Opinion: China Faces Its Own “War On Terror”
Victor Zhikai Gao is director of China National Association of International Studies. He was a former employee of China’s Ministry of Foreign Affairs and served as English interpreter for Chinese leader Deng Xiaoping in the 1980s.
The opinions expressed are solely those of the author.For many decades, unlike their counterparts in many Western countries, Chinese police did not carry guns. Even the armed police in China, charged mainly with guarding foreign embassies, government buildings and important facilities, would normally only carry unloaded guns, keeping the bullets separate.
A police officer firing a gun was a rarity, because China was a safe country.
Recently, however, a major shift is occurring that is significantly changing the landscape, as China faces its own “war on terror.”
With the war in Afghanistan winding down, there has been an intensification of terrorist attacks in China. Most bear the same tell-tale fingerprints. They originate from China’s Xinjiang Autonomous Region, which borders Afghanistan, and are perpetuated by extremists from China’s Uyghur minority, a mainly Turkic-speaking Muslim population.
They aim to indiscriminately kill innocent, unarmed people in public places, demonstrating a complete disregard for human life.
The deadly terror attack Thursday on Urumqi, the capital of Xinjiang, was the just the latest in a spate of such attacks to strike China since a jeep plowed into a crowd in Beijing’s Tiananmen Square in October, killing five.
This week’s attack also involved vehicles — in this case SUVs that drove into crowds at an open market as its occupants tossed out explosives, leaving at least 39 dead and 90 injured, according to Chinese state media.
Other attacks have been carried out by knife-wielding mobs, such as the attack on Kunming train station in March that left 29 dead, according to state media.
An attack the following month on an Urumqi train station also involved a knife-wielding mob that swarmed the station after an explosion was detonated. Three people were killed, included two suspected attackers, and 79 injured, according to state media.
Days later, men with knives attacked travelers at a train station in Guangzhou, injuring six people, according to Chinese police.
There have also been foiled attempts at hijacking airplanes.
Faced with an intensification of such attacks, right-thinking people in China are united in unreservedly condemning these crimes against humanity. The Chinese people want peace and stability at home, and many are demanding that the government take resolute measures to combat these terrorist attacks.
In response, the Chinese government has authorized the arming of police, and instructed them to shoot — to kill, if necessary — in combating such attacks.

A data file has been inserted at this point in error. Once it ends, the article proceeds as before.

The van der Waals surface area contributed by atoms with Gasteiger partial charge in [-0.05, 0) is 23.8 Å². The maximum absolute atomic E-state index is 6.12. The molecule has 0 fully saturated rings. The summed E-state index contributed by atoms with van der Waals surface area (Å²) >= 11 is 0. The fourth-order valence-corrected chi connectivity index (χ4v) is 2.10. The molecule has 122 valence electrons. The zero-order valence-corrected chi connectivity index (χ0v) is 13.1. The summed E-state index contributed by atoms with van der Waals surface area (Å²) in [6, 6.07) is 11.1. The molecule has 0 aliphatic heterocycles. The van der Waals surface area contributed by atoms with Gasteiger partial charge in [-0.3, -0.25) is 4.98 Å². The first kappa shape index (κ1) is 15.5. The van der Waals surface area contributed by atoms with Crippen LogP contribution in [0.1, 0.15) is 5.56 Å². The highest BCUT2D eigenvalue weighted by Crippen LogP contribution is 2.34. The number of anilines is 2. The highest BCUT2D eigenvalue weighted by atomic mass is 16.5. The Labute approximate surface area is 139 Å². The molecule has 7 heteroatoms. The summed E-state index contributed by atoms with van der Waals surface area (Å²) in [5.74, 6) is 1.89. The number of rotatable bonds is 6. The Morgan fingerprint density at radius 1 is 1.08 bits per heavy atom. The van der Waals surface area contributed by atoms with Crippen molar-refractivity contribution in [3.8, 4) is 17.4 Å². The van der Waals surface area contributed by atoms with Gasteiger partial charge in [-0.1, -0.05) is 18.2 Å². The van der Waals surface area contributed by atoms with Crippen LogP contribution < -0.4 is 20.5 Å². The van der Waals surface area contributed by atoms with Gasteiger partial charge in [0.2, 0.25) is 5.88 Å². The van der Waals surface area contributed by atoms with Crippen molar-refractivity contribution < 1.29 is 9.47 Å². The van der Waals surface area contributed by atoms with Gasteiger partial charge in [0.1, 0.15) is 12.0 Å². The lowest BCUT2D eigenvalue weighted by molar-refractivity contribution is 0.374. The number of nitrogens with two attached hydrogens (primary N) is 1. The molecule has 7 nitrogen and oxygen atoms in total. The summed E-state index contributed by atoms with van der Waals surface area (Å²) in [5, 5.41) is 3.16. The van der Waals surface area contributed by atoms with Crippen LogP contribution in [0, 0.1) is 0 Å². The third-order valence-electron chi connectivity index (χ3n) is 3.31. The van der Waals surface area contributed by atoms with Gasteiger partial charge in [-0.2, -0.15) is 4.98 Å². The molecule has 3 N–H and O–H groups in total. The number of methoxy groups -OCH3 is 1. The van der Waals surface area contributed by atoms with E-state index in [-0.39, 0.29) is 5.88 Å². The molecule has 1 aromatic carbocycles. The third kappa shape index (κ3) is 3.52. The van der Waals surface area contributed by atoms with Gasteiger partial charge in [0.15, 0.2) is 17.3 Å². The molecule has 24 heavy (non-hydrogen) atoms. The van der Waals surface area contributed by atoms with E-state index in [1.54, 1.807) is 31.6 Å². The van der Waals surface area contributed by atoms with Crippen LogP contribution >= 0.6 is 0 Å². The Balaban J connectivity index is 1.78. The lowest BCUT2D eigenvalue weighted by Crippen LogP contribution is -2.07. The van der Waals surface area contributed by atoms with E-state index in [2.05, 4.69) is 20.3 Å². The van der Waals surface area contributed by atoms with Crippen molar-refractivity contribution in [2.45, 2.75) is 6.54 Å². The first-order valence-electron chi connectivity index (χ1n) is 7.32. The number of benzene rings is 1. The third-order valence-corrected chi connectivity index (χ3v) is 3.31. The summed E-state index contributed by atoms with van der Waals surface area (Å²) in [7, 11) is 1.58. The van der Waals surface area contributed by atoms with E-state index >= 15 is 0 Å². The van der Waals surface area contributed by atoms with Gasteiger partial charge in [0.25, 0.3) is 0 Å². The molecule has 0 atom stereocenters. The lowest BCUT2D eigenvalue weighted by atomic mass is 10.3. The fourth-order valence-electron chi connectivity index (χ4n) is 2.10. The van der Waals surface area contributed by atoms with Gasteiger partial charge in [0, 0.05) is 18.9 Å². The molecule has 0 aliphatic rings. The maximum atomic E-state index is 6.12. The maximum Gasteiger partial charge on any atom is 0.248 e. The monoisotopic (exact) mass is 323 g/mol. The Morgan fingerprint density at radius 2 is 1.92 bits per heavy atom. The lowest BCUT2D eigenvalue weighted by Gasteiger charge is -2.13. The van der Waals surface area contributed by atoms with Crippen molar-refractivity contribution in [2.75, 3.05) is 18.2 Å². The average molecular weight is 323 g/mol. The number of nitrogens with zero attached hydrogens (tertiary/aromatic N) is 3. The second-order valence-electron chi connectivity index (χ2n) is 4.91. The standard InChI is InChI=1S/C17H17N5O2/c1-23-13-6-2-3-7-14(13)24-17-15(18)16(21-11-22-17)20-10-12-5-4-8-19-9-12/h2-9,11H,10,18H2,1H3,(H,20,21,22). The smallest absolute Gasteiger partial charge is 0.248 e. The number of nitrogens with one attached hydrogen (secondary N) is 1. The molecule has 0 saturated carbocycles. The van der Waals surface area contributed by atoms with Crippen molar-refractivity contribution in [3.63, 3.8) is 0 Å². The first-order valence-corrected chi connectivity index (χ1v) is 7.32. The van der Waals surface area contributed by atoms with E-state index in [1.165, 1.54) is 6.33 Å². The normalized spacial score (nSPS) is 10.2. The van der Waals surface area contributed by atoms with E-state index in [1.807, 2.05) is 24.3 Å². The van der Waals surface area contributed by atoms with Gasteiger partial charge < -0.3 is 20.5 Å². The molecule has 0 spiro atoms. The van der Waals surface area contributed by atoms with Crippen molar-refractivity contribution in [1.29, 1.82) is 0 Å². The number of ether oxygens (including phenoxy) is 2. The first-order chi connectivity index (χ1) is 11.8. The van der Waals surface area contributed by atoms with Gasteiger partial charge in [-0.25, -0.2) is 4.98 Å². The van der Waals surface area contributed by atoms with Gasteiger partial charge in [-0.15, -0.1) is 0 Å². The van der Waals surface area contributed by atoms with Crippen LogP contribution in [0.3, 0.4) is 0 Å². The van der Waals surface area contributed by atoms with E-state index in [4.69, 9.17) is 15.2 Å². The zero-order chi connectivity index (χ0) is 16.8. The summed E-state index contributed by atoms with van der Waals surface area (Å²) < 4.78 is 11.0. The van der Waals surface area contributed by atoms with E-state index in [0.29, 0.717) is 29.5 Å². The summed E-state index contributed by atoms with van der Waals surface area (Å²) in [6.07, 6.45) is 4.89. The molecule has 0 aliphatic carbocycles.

The government has also significantly beefed up the police presence in many cities, particularly at bus and train stations, airports, public squares, schools and other public places which tend to be the targets of such attacks.
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The Chinese government believes the Uyghur terror groups have been strongly influenced by foreign terror groups.
Chinese Uyghur Islamic extremists have previously found their way to Afghanistan, with some winding up in Guantanamo.
China’s concern is that such infiltration will see terrorist attacks in China intensify in coming years, in light of a likely resurgence of violence in Afghanistan following the withdrawal of American and NATO forces from the country.
Faced with the potential threat of intensified terror attacks, China will need to significantly beef up law-enforcement capacities further and raise public awareness about potential attacks.
China will also need to significantly increase international and regional cooperation to effectively deal with any resurgence of terrorism in Afghanistan in the coming years.
In this context, the Shanghai Cooperation Organization, the Conference on Interaction and Confidence Building Measures in Asia, and other multilateral frameworks will have significant roles to play in rallying countries in this part of the world to unite in their common struggle against terrorism.
Effectively combating terrorism will require an international united front.
The international community will not be well served if we start to label terrorist attacks against one country as terrorism, but terrorist attacks against another country by another name.
Put simply, an attack that aims to terrorize people by killing and injuring innocents indiscriminately is a terrorist attack — and should be universally condemned and dealt with as such.
Double standards and hypocrisy will only further embolden terrorists, and will leave more innocent people as victims of such crimes.
No decent person — and no religion — should condone or justify terrorism.
If the international community is united, terrorism in China or anywhere else in the world will never win. Let us unite in our common fight against terrorism and extremism in the world, and prevail.